As the foreign dignitaries pushed their way through masses of Jewish tourists, Arnon spoke of the 2,000-year history of the building and hailed the “miracle” of the Jews’ return to Hebron after the last ones fled Arab violence in the 1936-9 Arab revolt. “This building was erected 700 years before Islam was born,” he said.
“This is not Disneyland. This is the foundation of humanity,” exclaimed Yishai Fleisher, a spokesman for Hebron’s Jewish community. “Take a moment to be wowed by it.”
The lawmakers took selfies with the patriarchs’ cenotaphs (placeholders that look like graves but indicate the tombs’ underground location) and some joined a group of Orthodox men exuberantly dancing in a circle to mark the intermediary days of Sukkot.
Speaker after speaker described Hebron as a world wonder — Efrat Mayor Oded Revivi called it “the most complex and intense place in the world” — and stressed that it is possible to walk the city’s streets without fear of attack.
After the Tomb of the Patriarchs, the group passed by a street with shuttered Palestinian storefronts. Fleisher, the Jewish community’s international spokesperson, acknowledged that it was “lamentable” that Israeli forces had to close these shops but cited a “sense of danger” due to a “lot of terrorism” that emerged from these places.
“They [the shop owners] weren’t evicted; many of them still live here,” he said. “They were all offered compensation; some took it, some didn’t. But it’s not a ghost city that we ethnically cleansed, as the media likes to portray it.”
On the way to the next stop — the Tel Rumeida lookout — the lawmakers were shown a staircase built some 4,500 years ago, in the early Bronze Age. When Abraham walked here with his son, said Fleisher, he probably told Isaac, already back then, that this was one of humanity’s most ancient structures.
Right across from the staircase lives far-right activist Baruch Marzel, who invited the foreign dignitaries in for refreshments; nobody took him up on the offer.
“Not everyone is anti-Semitic,” Marzel told Israeli reporters as the lawmakers passed by his house. “A big part of Europe really is anti-Semitic. Those who are not supporting Israel, automatically.”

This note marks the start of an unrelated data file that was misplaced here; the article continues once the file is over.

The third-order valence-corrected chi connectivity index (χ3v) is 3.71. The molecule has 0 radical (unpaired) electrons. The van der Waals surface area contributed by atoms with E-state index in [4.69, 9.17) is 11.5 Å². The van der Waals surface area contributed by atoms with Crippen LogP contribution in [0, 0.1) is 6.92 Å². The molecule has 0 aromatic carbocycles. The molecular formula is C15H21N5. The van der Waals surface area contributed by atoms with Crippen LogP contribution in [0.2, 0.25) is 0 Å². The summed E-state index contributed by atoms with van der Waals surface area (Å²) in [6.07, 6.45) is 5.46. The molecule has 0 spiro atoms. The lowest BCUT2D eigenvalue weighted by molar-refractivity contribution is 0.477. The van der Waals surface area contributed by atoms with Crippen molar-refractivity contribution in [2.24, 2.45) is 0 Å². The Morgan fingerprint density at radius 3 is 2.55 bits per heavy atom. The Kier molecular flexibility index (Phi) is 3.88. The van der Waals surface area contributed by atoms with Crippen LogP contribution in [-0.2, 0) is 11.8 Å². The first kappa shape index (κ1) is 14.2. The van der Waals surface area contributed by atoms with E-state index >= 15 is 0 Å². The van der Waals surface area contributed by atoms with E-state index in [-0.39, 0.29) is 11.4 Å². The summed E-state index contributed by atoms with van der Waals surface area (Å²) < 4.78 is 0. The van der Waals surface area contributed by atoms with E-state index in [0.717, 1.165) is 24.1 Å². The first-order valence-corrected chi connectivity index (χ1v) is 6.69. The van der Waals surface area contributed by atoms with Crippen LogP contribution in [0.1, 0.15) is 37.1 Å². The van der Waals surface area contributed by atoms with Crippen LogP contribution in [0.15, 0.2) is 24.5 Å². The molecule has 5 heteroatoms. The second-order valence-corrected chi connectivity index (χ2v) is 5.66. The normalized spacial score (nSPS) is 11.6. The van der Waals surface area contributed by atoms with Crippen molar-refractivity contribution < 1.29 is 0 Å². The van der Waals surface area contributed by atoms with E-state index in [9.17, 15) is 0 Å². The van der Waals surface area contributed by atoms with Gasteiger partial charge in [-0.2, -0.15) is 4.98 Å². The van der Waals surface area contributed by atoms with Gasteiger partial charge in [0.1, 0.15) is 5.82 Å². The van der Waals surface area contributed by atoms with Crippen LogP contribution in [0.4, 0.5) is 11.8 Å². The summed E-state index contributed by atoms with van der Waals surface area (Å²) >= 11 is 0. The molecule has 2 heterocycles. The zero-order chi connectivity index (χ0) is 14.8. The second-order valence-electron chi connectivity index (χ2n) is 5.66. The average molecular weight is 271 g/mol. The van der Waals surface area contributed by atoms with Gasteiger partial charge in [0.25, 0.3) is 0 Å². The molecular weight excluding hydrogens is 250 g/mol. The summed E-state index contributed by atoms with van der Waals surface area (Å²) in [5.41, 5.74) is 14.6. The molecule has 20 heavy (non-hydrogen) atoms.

At the Tel Rumeida lookout point, the lawmakers were shown “Arab Hebron,” which Fleisher described as a vibrant city that has little in common with its international image as a city of divisiveness and conflict. Hebron’s reputation as a city of “Israeli apartheid” is a “myth,” Fleisher said, adding that Hamas is the “predominant political and attitudinal factor here.”
(Some 180,000 Palestinians and 10,000 Jews live in the city — 1,000 in Hebron itself and 9,000 in adjacent Kiryat Arba.)
Later, during lunch, Efrat mayor Revivi and other speakers showered the visiting MPs with subtle and not-so-subtle messages in support of a one-state solution. Revivi, who is also a senior official in the settlers’ umbrella Yesha Council, spoke of the excellent relationship he has with the Palestinians living in the area, positing that “high fences don’t make good neighbors,” and that all the Palestinians want is better cooperation with Israeli authorities.
Josh Reinstein, from the Israel Allies Foundation, said the notion that a Palestinian state without Jews could lead to peace was a “myth.”
The lawmakers listened and nodded politely, but asked for their views later, several said they support the creation of a Palestinian state.
“I’m in favor of a two-state solution as long as the Palestinians recognize the right of Israel to exist in safe and secure borders,” Meshoe, the MP from South Africa, said.
Did he realize that throughout the day he had been listening to speakers who firmly oppose Palestinian statehood? “I haven’t engaged many of them,” he replied.